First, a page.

Got a New Life, Got a New Wife
Written by listed counsellor/psychotherapist: claudia anderson
21st April, 20130 Comments
Having recently attended a women's conference, which was both empowering and challenging, I was particularly struck by a single working Mother called 'Selina' whose life had been turned upside down, by her ex-partner in the space of a few months. She stood at the podium, in front of hundreds of women, and began her story.
Her relationship with her ex-partner of 10 years, and father of her children, had been amicable, generally maintenance payments were paid on time, the children were happy and had adjusted to the mutually agreed 'contact' arrangements. Infact 'Selina' said that her relationship with her ex - partner was better, then it had been when they were married. He had, had a few girlfriends, over the years, but none that had caused her or her children particular worry, until he started dating one particular woman, who changed her job, and moved many miles to be with him.
'Selina' explained that at first all seemed well, during her ex-partner's three year courtship, until he got married. There were a few occasions, when her children seemed unhappy, but she assumed that it was just a process of adjustment and her ex-partner did not indicate that there were any problems. A year after his marriage, the children began to enjoy their weekly weekend visits to their father less and less. It was during a particular weekend sleep-over that her children spoke of ill treatment at the hands of their stepmother, that prompted 'Selina' to confront their father.
As a result her ex-partner did little to reassure her or his children, but instead fiercely defended his wife. To Selina's surprise, during a heated conversation, he asked 'Are my children receiving the maintenance I pay you or is it funding your social life?' 'Selina' felt stunned by this sudden verbal onslaught from a man, she thought she knew. Humiliated and uncomfortable at the thought of having her children in the company of their stepmother, she still felt a degree of loyalty in maintaining a degree of continuity for them and adjusted the 'contact' arrangements, reducing the frequency of visits. Her ex-partner responded, non - verbally and maintenance payments ceased. For the first time, in his children's lives, he did not give or send birthday cards or gifts to them. In the flick of an eye - he was out of their lives. It was almost as if he had never existed. The only communication they received from him was a ad-hoc text message, that lessened day by day.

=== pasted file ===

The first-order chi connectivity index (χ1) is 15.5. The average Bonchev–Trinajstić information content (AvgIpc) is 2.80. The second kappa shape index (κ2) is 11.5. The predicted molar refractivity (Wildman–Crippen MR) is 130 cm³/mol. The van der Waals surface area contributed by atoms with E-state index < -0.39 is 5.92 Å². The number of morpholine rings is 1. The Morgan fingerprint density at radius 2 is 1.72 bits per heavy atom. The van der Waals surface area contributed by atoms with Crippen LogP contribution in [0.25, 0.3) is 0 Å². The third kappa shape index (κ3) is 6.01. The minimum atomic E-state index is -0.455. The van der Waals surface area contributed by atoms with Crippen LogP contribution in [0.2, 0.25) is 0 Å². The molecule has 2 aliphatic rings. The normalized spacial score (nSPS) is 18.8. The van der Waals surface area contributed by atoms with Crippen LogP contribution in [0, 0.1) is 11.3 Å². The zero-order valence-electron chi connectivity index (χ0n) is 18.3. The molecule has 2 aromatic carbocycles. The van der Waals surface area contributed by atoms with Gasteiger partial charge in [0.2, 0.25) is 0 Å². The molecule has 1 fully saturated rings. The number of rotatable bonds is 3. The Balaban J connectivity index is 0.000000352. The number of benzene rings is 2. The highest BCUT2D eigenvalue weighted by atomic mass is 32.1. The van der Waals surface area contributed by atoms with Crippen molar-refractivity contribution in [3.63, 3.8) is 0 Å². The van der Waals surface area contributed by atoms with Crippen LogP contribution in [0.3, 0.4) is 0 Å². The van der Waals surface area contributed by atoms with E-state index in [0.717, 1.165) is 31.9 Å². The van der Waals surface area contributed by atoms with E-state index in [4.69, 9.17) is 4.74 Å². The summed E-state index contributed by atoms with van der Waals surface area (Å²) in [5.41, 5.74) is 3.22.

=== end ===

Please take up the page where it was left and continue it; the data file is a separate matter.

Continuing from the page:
Other women joined in the debate, and told of similar tales highlighting how they were abruptly thrown into the role of 'Mum and Dad'; subsequent frustrated calls to the Child Support Agency; having little or no time to see friends or opportunities to engage in new relationships. Of course there are many men in society today, who have experienced a similar emotional trauma, as a single parent.
For those who are dealing with the parental psychological backlash of 'Mum, why did you leave Dad, it's all your fault?' or 'Dad, I cant stand living here, I wish you were still living with Mum' - there is no easy answer. Unconscious levels of guilt and blame can rise to the surface, unexpectedly, as the parent with greater parental responsibility strives to protect their children at all costs. However as children develop, their thoughts and feelings change. Some grow to understand and accept, whilst other remain bitter and resentful.
Life is all about changes, and there will always be children - innocent victims, who are caught up in the crossfire, of a decaying relationship. Whether this is due to a complete communication breakdown between ex - partners, or the introduction of a new partner, there is practical advice and emotional support for those, who want to share their experiences with others or need one to one professional help.
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